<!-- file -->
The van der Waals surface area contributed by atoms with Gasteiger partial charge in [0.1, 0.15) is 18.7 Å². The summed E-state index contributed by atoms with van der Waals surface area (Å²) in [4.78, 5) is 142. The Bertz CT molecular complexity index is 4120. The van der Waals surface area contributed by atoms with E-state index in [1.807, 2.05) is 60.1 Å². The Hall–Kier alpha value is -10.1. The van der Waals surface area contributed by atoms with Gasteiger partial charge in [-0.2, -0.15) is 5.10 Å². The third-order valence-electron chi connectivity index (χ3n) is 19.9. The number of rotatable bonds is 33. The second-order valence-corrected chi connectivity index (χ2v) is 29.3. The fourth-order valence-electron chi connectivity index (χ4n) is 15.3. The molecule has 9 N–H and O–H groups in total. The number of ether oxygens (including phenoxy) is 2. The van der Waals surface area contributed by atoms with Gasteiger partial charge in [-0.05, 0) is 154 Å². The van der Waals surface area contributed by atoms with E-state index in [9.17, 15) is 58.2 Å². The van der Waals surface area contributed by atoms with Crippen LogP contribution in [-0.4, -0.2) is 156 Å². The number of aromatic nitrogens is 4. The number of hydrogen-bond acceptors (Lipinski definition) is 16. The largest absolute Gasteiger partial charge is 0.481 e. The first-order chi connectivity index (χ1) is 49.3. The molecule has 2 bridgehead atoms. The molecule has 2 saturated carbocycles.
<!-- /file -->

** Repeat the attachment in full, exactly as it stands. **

The van der Waals surface area contributed by atoms with Gasteiger partial charge in [0.1, 0.15) is 18.7 Å². The summed E-state index contributed by atoms with van der Waals surface area (Å²) in [4.78, 5) is 142. The Bertz CT molecular complexity index is 4120. The van der Waals surface area contributed by atoms with E-state index in [1.807, 2.05) is 60.1 Å². The Hall–Kier alpha value is -10.1. The van der Waals surface area contributed by atoms with Gasteiger partial charge in [-0.2, -0.15) is 5.10 Å². The third-order valence-electron chi connectivity index (χ3n) is 19.9. The number of rotatable bonds is 33. The second-order valence-corrected chi connectivity index (χ2v) is 29.3. The fourth-order valence-electron chi connectivity index (χ4n) is 15.3. The molecule has 9 N–H and O–H groups in total. The number of ether oxygens (including phenoxy) is 2. The van der Waals surface area contributed by atoms with Gasteiger partial charge in [-0.05, 0) is 154 Å². The van der Waals surface area contributed by atoms with E-state index in [9.17, 15) is 58.2 Å². The van der Waals surface area contributed by atoms with Crippen LogP contribution in [-0.4, -0.2) is 156 Å². The number of aromatic nitrogens is 4. The number of hydrogen-bond acceptors (Lipinski definition) is 16. The largest absolute Gasteiger partial charge is 0.481 e. The first-order chi connectivity index (χ1) is 49.3. The molecule has 2 bridgehead atoms. The molecule has 2 saturated carbocycles.